Today's Stamp: 'Ackee & Saltfish': Shooting on Location (Jamaica)
The original story behind Brown Passport
It 2004, I was fairly new to living/working in New York City, but quickly building a good reputation as a Digital Tech in the advertising and fashion photography world, all while shooting my own work both for clients and to build my photo portfolio. Dec 1st (2004) I flew down to Jamaica with fellow image maker Julien Capmeil and the art director for this advertising shoot. My role as a digital tech on this job explains why the photos on this blog post are all of me taking a grey card reading. Remember, this trip was about 12 & 1/2 years before Brown Passport was conceived, yet one that time did come it was this memory that was truly behind it's (B.P.'s) inception.
..."How you got this job?"..."Who are You?"...
Since we were shooting advertising for the resort, they hooked us up in our own 3 bedroom villa with our own private pool and kitchen staff (definitely luxury to me). Every morning I would smile with the kitchen staff as they would raise their eyebrows when asking "Ackee and saltfish?..." and I would happily say.. "YES".
...'did they just wait until I (the only brown person on the crew) was left alone at the table so they could ask me without any 'white people' around???'...
One evening I was left at the dinner table as the other (2) crew members went to their rooms for the night. It was then, one of the kitchen staff peered her head out and looked around the room (as if checking to see that the 'coast was clear'). She then waved to the other staff in the kitchen to come out. They all came out and stared at me (while i was finishing up my dinner). Of course I stopped eating and stared back. One of them (I can't not recall which of them) asked... "How you got this job?"..."Where you from?..." "Who are you?" and a whole host of other somewhat related questions.
..."we can hardly afford the bus to work..."...."They don't want you to see how we live"......
Needless to say, I was STUNNED. I felt put on the spot but at the same time wondered if I were at that moment supposed to be some kind of 'inspiration', or a sign of 'hope' because of my role (job). I couldn't help but think, 'is this really happeneing?', did they just wait until I (the only brown person on the crew) was left alone at the table so they could ask me without any 'white people' around???
....'All that is left to show are these silly grey card photos, but the impact of this experience....'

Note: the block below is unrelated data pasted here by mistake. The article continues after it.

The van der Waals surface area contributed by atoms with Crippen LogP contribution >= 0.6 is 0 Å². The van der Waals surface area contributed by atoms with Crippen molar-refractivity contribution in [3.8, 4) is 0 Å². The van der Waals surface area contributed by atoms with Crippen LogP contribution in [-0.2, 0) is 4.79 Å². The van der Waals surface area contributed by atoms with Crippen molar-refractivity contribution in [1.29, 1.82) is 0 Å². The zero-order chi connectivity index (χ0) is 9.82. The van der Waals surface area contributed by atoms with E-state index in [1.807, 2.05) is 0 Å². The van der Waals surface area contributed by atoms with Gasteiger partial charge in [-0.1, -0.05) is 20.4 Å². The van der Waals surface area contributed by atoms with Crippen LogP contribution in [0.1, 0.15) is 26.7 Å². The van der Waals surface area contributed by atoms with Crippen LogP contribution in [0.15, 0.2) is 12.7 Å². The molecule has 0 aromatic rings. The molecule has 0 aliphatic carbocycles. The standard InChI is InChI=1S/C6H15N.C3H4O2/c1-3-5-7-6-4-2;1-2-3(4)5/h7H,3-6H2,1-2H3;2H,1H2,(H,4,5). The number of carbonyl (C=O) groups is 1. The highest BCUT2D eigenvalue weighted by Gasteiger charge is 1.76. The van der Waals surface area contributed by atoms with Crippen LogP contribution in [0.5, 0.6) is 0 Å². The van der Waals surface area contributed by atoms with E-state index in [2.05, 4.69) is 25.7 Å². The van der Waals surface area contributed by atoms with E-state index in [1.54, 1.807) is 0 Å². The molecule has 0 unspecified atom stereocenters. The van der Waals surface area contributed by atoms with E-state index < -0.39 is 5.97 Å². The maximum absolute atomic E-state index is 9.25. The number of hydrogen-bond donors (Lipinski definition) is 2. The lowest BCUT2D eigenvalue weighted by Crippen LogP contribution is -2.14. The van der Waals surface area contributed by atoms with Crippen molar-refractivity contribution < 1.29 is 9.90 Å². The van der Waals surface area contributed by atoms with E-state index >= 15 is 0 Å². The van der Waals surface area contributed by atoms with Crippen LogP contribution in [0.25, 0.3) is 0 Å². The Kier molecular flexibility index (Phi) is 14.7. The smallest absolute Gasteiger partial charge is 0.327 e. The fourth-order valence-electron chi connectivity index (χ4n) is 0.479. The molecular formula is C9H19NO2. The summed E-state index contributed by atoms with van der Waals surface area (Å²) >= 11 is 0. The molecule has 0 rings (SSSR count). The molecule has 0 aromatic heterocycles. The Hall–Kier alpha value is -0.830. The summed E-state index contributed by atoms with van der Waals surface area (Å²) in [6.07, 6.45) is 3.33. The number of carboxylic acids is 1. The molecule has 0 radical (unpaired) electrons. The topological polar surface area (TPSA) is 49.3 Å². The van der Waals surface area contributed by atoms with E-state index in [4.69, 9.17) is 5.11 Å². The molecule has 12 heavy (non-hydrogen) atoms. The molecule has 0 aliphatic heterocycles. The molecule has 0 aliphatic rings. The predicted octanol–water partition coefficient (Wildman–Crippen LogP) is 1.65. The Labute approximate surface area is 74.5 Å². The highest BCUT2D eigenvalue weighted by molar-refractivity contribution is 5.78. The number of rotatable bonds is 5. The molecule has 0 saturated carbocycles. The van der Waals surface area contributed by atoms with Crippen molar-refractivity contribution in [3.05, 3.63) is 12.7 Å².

We proceeded to chat about my role in this job, how I came into photography and how I 'made it' to the point of being hired for this job and others. They proceeded to share with me the harsh reality of 'making it' in Jamaica as a (black) Jamaican. They said they get paid much less than those who come from elsewhere even though they are working at a top resort near Montego Bay, they said to me "we can hardly afford to take the bus to work..it's so expensive...".
I felt privileged to be sharing this line of dialog with them considering we (the crew) had already been there the better part of a week seeing these same folks (kitchen staff) at least twice a day without any prior sign of conversation beyond things like "Ackee & Saltfish?...". It may have been the first time I recognized differential treatment on that level due to the color of my skin. I mean they waited until I was left alone to feel comfortable enough, trusting enough to speak on these topics and share all of this information with me.
A couple of days later on our way to the airport Julien pleaded with the driver to take us another route. You see, the main road to the airport was at a standstill, most likely due to an accident or perhaps just massive traffic. The driver refused stating there was no other road to get there. Julien just knew that couldn't be true, as there were several neighborhoods between the resort and the airport, why could we not just cut through the neighborhoods? He kept pleading, begging the driver to take the back way since our flight was the ONLY flight that day back to New York, and both he and I had other freelance jobs the next day in New York. Finally, the driver broke out and said, "I could lose my job for telling you this....please...listen they won't allow me to go any other way, because they don't want you to see how we live..". The car became silent, then Julien carefully let the driver know that will never happen because none of us will ever say anything.
We eventually did cut through the neighborhoods with a very nervous driver as we past through what looked like a series of cinder block boxes one after the other connected by a spiderweb of questionable electrical wiring. Happy to report we did make our flight, and to my knowledge that drive kept his job.
To this day, almost 13 years later as I write this, all that is left to show are these silly grey card photos, but the impact of this experience is beyond words.
As previously mentioned what I experienced on this trip to Jamaica has left a lifelong impact. Many industries require travel for work, but the photo/film industry I believe has a special relationship to travel (and the travel industry). In this interview (from the 'window seat'), African American photographer Brad Starks shares his first profound travel story through the eyes of a 'brown traveler. He shares how he reacted to a rather of putting comment by the first person he encountered when moving to Spain.